Cats shed skin flakes and deposit them in their fur when they groom. This is dander. Allergy-causing proteins in the dander can provoke reactions including hives, rhinitis and asthma. Thorough removal of dander in the home will significantly reduce symptoms associated with a cat allergy. Unfortunately, sometimes either the cat or the person who's allergic must be removed.
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The allergy-causing substance is in the dander, not the fur. Dander is made of airborne saliva and urine-derived proteins. Licking transfers the dander, along with saliva and urine, to the cat's fur. But dander can remain suspended in house dust for a long time, hence an allergic reaction can occur even if the cat has been removed. Cat dander also sticks walls, furnishings, carpets, bedding and clothes. Completely eliminating cat dander may take two to five years.
Wheezing and red, itchy eyes are the most easily recognized symptoms associated with a cat allergy. Contact hives, characterized by red, itchy welts, can develop when an allergic person touches cat fur or when the cat licks or scratches the person. Perennial allergic rhinitis occurs when nasal passages become inflamed as a result of inhaling cat dander. Symptoms include persistent runny or stuffy nose, red or watery eyes and postnasal drip. Chronic, severe, unstable asthma and worsening eczema are among additional symptoms.
A person with a cat allergy has an exaggerated immune system that treats dander as a harmful substance. The immune system becomes sensitized on first contact with dander and produces antibodies to fight off the allergen. On repeated exposures the body produces more antibodies and chemicals that trigger an allergic reaction.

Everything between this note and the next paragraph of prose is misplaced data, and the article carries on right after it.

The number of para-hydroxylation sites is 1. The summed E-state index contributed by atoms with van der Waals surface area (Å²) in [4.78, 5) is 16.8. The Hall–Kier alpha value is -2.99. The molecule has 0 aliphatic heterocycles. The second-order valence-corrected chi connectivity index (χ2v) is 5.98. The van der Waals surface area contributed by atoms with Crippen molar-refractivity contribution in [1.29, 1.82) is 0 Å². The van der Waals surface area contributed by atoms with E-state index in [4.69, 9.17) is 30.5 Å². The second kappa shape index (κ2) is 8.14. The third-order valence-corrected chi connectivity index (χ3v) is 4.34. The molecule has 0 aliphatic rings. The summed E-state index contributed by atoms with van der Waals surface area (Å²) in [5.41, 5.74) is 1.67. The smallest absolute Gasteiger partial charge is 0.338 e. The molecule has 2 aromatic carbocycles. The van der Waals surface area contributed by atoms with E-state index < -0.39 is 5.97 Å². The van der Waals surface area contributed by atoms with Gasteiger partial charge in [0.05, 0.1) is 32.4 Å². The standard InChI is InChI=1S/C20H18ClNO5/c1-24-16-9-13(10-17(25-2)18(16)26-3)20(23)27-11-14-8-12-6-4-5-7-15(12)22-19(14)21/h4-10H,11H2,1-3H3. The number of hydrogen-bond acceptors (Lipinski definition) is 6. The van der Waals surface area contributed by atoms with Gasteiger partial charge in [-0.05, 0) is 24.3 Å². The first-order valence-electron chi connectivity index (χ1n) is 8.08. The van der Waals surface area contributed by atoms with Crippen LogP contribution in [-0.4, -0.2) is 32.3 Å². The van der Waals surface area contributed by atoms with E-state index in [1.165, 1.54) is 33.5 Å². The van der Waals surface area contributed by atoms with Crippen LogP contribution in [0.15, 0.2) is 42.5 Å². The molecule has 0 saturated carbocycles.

Cats are one of the most common allergy-causing pets, affecting 15 to 30 percent of people with allergies. A cat allergy is of special concern, because it can trigger asthma attacks in 20 to 30 percent of those with asthma and can lead to chronic asthma. Cat allergies are also more common than dog allergies.
Skin and blood tests can diagnose a cat allergy. An allergist pricks cat allergens into the skin of the patient and looks for red, itchy welts or hives on the site. A blood test identifies the specific allergy-causing antibody. To confirm the allergy, an allergist may also recommend removing the cat for several weeks and thoroughly cleaning the house to remove all traces of hair and dander. An improvement of symptoms will confirm the diagnosis.
The best treatment for symptoms of cat dander allergy is to avoid exposure entirely. If you cannot part with your cat, restrict it to a few rooms in the house, thoroughly clean the house, install a high-efficiency filter and wear a dust mask when changing cat litter or house cleaning. An allergist may recommend a topical or oral antihistamine to relieve itching and swelling. Decongestants may relieve symptoms of allergic rhinitis.